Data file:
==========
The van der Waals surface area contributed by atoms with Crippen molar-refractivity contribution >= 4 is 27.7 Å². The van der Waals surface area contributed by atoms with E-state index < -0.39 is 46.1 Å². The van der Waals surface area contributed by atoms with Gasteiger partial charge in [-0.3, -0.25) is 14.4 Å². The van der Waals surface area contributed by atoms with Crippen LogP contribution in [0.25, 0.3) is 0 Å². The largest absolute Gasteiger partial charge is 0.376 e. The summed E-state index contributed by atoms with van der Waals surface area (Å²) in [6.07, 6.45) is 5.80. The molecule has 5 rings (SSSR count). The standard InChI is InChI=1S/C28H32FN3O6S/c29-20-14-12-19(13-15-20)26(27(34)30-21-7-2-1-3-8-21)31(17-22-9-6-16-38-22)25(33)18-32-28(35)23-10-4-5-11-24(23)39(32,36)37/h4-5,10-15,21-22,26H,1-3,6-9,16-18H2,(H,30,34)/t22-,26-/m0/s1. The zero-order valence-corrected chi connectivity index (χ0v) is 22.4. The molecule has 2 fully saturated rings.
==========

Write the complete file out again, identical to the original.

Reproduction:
The van der Waals surface area contributed by atoms with Crippen molar-refractivity contribution >= 4 is 27.7 Å². The van der Waals surface area contributed by atoms with E-state index < -0.39 is 46.1 Å². The van der Waals surface area contributed by atoms with Gasteiger partial charge in [-0.3, -0.25) is 14.4 Å². The van der Waals surface area contributed by atoms with Crippen LogP contribution in [0.25, 0.3) is 0 Å². The largest absolute Gasteiger partial charge is 0.376 e. The summed E-state index contributed by atoms with van der Waals surface area (Å²) in [6.07, 6.45) is 5.80. The molecule has 5 rings (SSSR count). The standard InChI is InChI=1S/C28H32FN3O6S/c29-20-14-12-19(13-15-20)26(27(34)30-21-7-2-1-3-8-21)31(17-22-9-6-16-38-22)25(33)18-32-28(35)23-10-4-5-11-24(23)39(32,36)37/h4-5,10-15,21-22,26H,1-3,6-9,16-18H2,(H,30,34)/t22-,26-/m0/s1. The zero-order valence-corrected chi connectivity index (χ0v) is 22.4. The molecule has 2 fully saturated rings.